Is this an authentic work of Peter?

Archer (Encyclopedia of Bible Difficulties) notes the following:

(1) The author gives his name (2 Pet 1:1) specifically as Symeon, just as he was referred to by James in the Council of Jerusalem (Acts 15:14).

(2) He identifies himself as an “apostle of Jesus Christ” (2 Pet 1:1), a term that generally refers to one of the Twelve.

(3) He recalls the overpowering scene of the Transfiguration in the tone of an awed spectator (2 Pet 1:16-18), classifying himself among the eyewitnesses (epoptai) and quoting verbatim the divine proclamation “This is My beloved Son, in whom I am well pleased,” which he affirms he heard with his own ears while he was on “the holy mount.”

(4) He plainly alludes to Jesus’ prediction made to him in John 21:18 as he says, “Just as our Lord Jesus Christ revealed to me” (2 Pet 1:14).

Archer notes, in addition:

(1) his description of this letter as his “second epistle” to them (2 Pet 3:1), which plainly implies that he had already written them an earlier epistle (suggesting 1 Peter);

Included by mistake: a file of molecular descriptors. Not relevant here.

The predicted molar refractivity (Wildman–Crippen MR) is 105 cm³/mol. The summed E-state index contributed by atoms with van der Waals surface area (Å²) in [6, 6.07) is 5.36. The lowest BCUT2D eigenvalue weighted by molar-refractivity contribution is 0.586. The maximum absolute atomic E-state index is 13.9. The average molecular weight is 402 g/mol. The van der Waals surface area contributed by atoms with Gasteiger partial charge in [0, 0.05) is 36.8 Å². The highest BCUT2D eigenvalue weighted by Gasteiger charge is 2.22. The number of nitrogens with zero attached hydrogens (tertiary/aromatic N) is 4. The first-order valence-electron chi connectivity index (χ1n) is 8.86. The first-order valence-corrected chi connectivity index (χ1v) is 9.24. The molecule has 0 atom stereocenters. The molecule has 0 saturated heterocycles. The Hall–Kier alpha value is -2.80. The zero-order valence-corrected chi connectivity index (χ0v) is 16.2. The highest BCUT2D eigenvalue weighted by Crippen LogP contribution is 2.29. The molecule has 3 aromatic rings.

(2) his personal familiarity with and warm regard for the apostle Paul as an inspired author of New Testament Scripture (2 Pet 3:15-16).

The heresy addressed in this letter

The group of errorists practiced a lifestyle of sexual immorality. (2 Pet 2:2,7,10,12-14,18-19 ) This wanton and arrogant display of lust was carried out on a regular basis and involved also homosexuality (cf. also Jude 4,8).

Second, the errorists “deny the Master” (= Christ; 2 Pet 2:1 Jude 4). How they did this is not clear but the Gnostic practice of cursing the earthly Jesus (see above) and exalting the serpent over Christ may give us some clue.

Third, the errorists “despise authority” and “slander celestial beings” (2 Pet 2:10 and cf. Jude 8). The context (see 2 Pet 2:11 ) indicates that these celestial beings and authorities were angels. Thus the errorists verbally attacked angels. The practice of the Cainites (see above) comes immediately to mind (see Jude 11).

Fourth, the errorists evidently taught “cleverly invented stories.” (2 Pet 1:16 ) These myths were probably Gnostic speculation about the emanation of the archons (see Chapter 7 on Gnosticism), those lower deities which-Gnostics believed-sought to prevent souls from rising at death to the high God.

Fifth, the errorists taught that there would be no second coming. (2 Pet 3:3-4 ) Such teaching is consistent with other Gnostic denials known elsewhere in the New Testament. (cf. 2 Tim 2:16-18 )

New Testament Introduction (College Press)